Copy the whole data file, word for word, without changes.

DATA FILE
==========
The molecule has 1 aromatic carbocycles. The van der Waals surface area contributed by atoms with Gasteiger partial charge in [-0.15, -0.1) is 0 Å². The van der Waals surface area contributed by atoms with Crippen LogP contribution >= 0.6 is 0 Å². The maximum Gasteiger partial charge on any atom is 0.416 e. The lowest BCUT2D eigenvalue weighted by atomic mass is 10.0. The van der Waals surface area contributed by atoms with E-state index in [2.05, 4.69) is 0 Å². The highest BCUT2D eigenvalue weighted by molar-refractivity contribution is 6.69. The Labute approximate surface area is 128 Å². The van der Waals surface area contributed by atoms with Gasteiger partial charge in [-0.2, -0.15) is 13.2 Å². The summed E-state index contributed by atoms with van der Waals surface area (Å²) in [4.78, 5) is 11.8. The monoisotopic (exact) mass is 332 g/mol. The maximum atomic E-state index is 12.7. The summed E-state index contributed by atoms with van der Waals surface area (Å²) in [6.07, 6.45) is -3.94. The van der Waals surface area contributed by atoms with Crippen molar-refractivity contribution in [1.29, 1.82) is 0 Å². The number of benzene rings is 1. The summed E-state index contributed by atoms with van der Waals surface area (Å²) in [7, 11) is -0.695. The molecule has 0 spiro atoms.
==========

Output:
The molecule has 1 aromatic carbocycles. The van der Waals surface area contributed by atoms with Gasteiger partial charge in [-0.15, -0.1) is 0 Å². The van der Waals surface area contributed by atoms with Crippen LogP contribution >= 0.6 is 0 Å². The maximum Gasteiger partial charge on any atom is 0.416 e. The lowest BCUT2D eigenvalue weighted by atomic mass is 10.0. The van der Waals surface area contributed by atoms with E-state index in [2.05, 4.69) is 0 Å². The highest BCUT2D eigenvalue weighted by molar-refractivity contribution is 6.69. The Labute approximate surface area is 128 Å². The van der Waals surface area contributed by atoms with Gasteiger partial charge in [-0.2, -0.15) is 13.2 Å². The summed E-state index contributed by atoms with van der Waals surface area (Å²) in [4.78, 5) is 11.8. The monoisotopic (exact) mass is 332 g/mol. The maximum atomic E-state index is 12.7. The summed E-state index contributed by atoms with van der Waals surface area (Å²) in [6.07, 6.45) is -3.94. The van der Waals surface area contributed by atoms with Crippen molar-refractivity contribution in [1.29, 1.82) is 0 Å². The number of benzene rings is 1. The summed E-state index contributed by atoms with van der Waals surface area (Å²) in [7, 11) is -0.695. The molecule has 0 spiro atoms.